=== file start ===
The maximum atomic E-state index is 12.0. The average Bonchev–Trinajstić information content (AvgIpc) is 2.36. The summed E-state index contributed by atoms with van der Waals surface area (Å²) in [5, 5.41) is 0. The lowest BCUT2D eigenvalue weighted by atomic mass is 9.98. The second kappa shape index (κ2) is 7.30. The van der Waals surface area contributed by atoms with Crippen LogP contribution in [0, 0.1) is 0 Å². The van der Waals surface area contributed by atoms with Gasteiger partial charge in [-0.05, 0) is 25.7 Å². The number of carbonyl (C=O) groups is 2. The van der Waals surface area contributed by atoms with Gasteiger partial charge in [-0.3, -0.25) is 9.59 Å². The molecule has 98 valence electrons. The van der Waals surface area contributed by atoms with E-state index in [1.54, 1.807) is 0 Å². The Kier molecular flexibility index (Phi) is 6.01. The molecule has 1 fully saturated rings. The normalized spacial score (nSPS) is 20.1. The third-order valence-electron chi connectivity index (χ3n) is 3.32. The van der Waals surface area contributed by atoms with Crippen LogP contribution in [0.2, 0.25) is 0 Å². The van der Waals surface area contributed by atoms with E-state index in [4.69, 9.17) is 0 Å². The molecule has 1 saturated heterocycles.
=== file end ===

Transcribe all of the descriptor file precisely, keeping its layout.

The maximum atomic E-state index is 12.0. The average Bonchev–Trinajstić information content (AvgIpc) is 2.36. The summed E-state index contributed by atoms with van der Waals surface area (Å²) in [5, 5.41) is 0. The lowest BCUT2D eigenvalue weighted by atomic mass is 9.98. The second kappa shape index (κ2) is 7.30. The van der Waals surface area contributed by atoms with Crippen LogP contribution in [0, 0.1) is 0 Å². The van der Waals surface area contributed by atoms with Gasteiger partial charge in [-0.05, 0) is 25.7 Å². The number of carbonyl (C=O) groups is 2. The van der Waals surface area contributed by atoms with Gasteiger partial charge in [-0.3, -0.25) is 9.59 Å². The molecule has 98 valence electrons. The van der Waals surface area contributed by atoms with E-state index in [1.54, 1.807) is 0 Å². The Kier molecular flexibility index (Phi) is 6.01. The molecule has 1 fully saturated rings. The normalized spacial score (nSPS) is 20.1. The third-order valence-electron chi connectivity index (χ3n) is 3.32. The van der Waals surface area contributed by atoms with Crippen LogP contribution in [0.2, 0.25) is 0 Å². The van der Waals surface area contributed by atoms with E-state index in [4.69, 9.17) is 0 Å². The molecule has 1 saturated heterocycles.